Putting the Historical Spin in Defense of D.W. Griffith Award

In defending the DGA's bone-headed decision to "retire" the D.W. Griffith Award, Ted Elliott's own words betray him ("The DGA Is Right, D.W. Griffith Was Wrong," Dec. 27). He writes, "It is given to honor a director whose lifetime achievements are deemed worthy of extraordinary recognition."


The award is being retired because of one film. It does not take into account Griffith's true masterpiece, "Intolerance," which he made primarily as an apology for "The Birth of a Nation." Nor does it acknowledge such potent features as "Hearts of the World," "Broken Blossoms," "Way Down East," "Orphans of the Storm," "Isn't Life Wonderful?," "Abraham Lincoln" and on and on, all of which display a singular and powerful love of humanity.

Had the whole of Griffith's career been considered, this would never have been an issue, but the desire to be PC almost invariably overrides CS (common sense).


Sherman Oaks

Thank you, Ted Elliott, for establishing the criteria for using the names of the great men and women of history. I would like for you to continue your good work by approaching all the cities, counties and states that have named streets, schools, buildings and themselves after Thomas Jefferson, and convincing them that, as an unrepentant slave owner, we should banish him to historical infamy.

Never mind that he risked his very life to persuade his generation to seek liberty for our country; never mind that he produced the greatest statement of those liberties yet recorded; let us forget his service to our country as ambassador, secretary of state, vice president and president. Let's ignore his scientific and literary achievements; after all, he did commit a heinous moral crime that negates all the rest of his life.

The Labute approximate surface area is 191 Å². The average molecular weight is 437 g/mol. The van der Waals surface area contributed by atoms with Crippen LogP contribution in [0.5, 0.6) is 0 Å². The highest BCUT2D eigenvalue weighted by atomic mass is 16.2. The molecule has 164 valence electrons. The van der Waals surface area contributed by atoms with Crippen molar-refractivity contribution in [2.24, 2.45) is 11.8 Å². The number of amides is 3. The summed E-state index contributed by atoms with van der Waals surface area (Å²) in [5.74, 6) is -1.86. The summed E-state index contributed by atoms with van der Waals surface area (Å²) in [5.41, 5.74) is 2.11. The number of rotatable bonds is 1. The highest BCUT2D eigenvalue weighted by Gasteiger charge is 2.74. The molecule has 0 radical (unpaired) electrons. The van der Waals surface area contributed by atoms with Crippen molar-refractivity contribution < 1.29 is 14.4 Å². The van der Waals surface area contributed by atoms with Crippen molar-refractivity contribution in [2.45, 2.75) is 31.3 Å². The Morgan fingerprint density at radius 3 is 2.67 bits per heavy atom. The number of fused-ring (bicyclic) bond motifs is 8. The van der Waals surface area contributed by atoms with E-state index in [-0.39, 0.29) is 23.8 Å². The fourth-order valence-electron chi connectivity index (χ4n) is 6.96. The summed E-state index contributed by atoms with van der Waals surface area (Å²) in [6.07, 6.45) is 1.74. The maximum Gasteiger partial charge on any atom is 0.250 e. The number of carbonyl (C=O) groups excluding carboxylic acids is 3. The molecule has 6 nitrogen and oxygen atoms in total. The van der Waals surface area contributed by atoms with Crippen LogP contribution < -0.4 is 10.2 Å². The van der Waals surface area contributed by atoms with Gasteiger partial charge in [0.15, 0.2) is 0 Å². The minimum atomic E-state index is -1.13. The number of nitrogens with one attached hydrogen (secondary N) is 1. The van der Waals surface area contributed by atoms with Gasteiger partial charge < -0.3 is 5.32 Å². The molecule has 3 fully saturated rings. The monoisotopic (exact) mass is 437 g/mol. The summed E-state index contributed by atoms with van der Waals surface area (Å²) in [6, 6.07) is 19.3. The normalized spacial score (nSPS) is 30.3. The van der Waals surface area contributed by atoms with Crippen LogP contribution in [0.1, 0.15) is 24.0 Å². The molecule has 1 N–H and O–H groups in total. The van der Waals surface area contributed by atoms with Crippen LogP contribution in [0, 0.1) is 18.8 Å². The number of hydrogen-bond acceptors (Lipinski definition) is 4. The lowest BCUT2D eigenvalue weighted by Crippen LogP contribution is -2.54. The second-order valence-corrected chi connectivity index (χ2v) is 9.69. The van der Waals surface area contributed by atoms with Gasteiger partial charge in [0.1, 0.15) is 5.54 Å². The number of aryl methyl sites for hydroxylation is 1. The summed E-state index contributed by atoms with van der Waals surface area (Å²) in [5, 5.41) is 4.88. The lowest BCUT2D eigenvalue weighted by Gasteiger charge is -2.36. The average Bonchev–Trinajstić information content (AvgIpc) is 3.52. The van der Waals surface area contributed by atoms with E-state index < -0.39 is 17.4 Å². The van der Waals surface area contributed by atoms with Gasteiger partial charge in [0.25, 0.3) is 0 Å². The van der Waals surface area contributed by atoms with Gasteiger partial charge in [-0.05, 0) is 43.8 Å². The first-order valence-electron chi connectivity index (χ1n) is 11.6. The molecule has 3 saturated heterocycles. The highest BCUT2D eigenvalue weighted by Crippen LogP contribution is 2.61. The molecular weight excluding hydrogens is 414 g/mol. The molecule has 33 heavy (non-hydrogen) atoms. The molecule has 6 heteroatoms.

Playa del Rey

Ted Elliott's claim that D.W. Griffith made the wrong decision in choosing to make "The Birth of a Nation" illustrates a greater ignorance of the first decades of this century than his introductory comments suggest.

Civil War-based novels and plays had long been popular, especially in the South and Midwest. Thomas Dixon's "The Clansman," on which Griffith's film was based, had been dramatized and performed regularly and successfully; the first dramatic experience of future director Raoul Walsh, who played Booth in "The Birth of a Nation," was as a Klansman in a Texas production of the play a decade earlier.

During this period these works were almost always sympathetic to the South, lamenting the loss of an ideal fairy-tale society without considering the racial and social realities. In such a context, Griffith would not have had any misgivings about making a film that reflected the "reality" of the Reconstruction times as it had been told to him by his grandfather.

According to Richard Schickel, his most recent biographer, his shock at discovering his views were not shared by all Americans, white as well as black, was genuine. The controversy over "The Birth of a Nation" did force American society to confront racial issues that had previously not been considered proper subjects for polite discussion and was a pioneering factor in what 40 years later would develop into the civil rights movement.


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